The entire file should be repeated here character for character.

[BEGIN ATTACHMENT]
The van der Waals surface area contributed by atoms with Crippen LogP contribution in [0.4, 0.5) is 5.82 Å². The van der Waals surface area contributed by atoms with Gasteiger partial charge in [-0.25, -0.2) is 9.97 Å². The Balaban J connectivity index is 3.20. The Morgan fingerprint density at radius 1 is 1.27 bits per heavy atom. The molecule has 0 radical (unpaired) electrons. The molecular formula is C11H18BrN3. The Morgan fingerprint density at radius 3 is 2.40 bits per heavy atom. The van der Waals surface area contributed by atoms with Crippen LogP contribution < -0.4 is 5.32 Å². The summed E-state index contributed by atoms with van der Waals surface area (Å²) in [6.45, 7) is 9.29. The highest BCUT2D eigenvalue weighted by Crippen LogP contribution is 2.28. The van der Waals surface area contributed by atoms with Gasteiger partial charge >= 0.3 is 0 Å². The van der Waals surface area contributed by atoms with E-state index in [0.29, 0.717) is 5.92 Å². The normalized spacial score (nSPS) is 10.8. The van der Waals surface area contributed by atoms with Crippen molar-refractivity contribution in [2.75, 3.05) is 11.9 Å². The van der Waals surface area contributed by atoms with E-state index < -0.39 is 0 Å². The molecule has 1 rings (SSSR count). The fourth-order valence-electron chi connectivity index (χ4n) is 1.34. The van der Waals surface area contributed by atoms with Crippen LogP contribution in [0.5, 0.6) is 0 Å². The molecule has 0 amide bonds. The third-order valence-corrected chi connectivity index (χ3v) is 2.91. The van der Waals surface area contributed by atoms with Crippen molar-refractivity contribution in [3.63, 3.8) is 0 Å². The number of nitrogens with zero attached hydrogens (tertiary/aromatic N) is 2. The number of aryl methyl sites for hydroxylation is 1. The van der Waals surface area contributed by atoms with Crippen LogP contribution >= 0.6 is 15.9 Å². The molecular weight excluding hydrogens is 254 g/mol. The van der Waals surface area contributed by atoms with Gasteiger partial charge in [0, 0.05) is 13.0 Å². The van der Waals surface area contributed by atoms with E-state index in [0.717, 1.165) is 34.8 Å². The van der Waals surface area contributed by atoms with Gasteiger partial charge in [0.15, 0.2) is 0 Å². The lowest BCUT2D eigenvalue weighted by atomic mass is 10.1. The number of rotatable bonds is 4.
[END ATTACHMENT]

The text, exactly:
The van der Waals surface area contributed by atoms with Crippen LogP contribution in [0.4, 0.5) is 5.82 Å². The van der Waals surface area contributed by atoms with Gasteiger partial charge in [-0.25, -0.2) is 9.97 Å². The Balaban J connectivity index is 3.20. The Morgan fingerprint density at radius 1 is 1.27 bits per heavy atom. The molecule has 0 radical (unpaired) electrons. The molecular formula is C11H18BrN3. The Morgan fingerprint density at radius 3 is 2.40 bits per heavy atom. The van der Waals surface area contributed by atoms with Crippen LogP contribution < -0.4 is 5.32 Å². The summed E-state index contributed by atoms with van der Waals surface area (Å²) in [6.45, 7) is 9.29. The highest BCUT2D eigenvalue weighted by Crippen LogP contribution is 2.28. The van der Waals surface area contributed by atoms with Gasteiger partial charge >= 0.3 is 0 Å². The van der Waals surface area contributed by atoms with E-state index in [0.29, 0.717) is 5.92 Å². The normalized spacial score (nSPS) is 10.8. The van der Waals surface area contributed by atoms with Crippen molar-refractivity contribution in [2.75, 3.05) is 11.9 Å². The van der Waals surface area contributed by atoms with E-state index < -0.39 is 0 Å². The molecule has 1 rings (SSSR count). The fourth-order valence-electron chi connectivity index (χ4n) is 1.34. The van der Waals surface area contributed by atoms with Crippen LogP contribution in [0.5, 0.6) is 0 Å². The molecule has 0 amide bonds. The third-order valence-corrected chi connectivity index (χ3v) is 2.91. The van der Waals surface area contributed by atoms with Crippen molar-refractivity contribution in [3.63, 3.8) is 0 Å². The number of nitrogens with zero attached hydrogens (tertiary/aromatic N) is 2. The number of aryl methyl sites for hydroxylation is 1. The van der Waals surface area contributed by atoms with Crippen LogP contribution >= 0.6 is 15.9 Å². The molecular weight excluding hydrogens is 254 g/mol. The van der Waals surface area contributed by atoms with Gasteiger partial charge in [0, 0.05) is 13.0 Å². The van der Waals surface area contributed by atoms with E-state index in [0.717, 1.165) is 34.8 Å². The van der Waals surface area contributed by atoms with Gasteiger partial charge in [0.15, 0.2) is 0 Å². The lowest BCUT2D eigenvalue weighted by atomic mass is 10.1. The number of rotatable bonds is 4.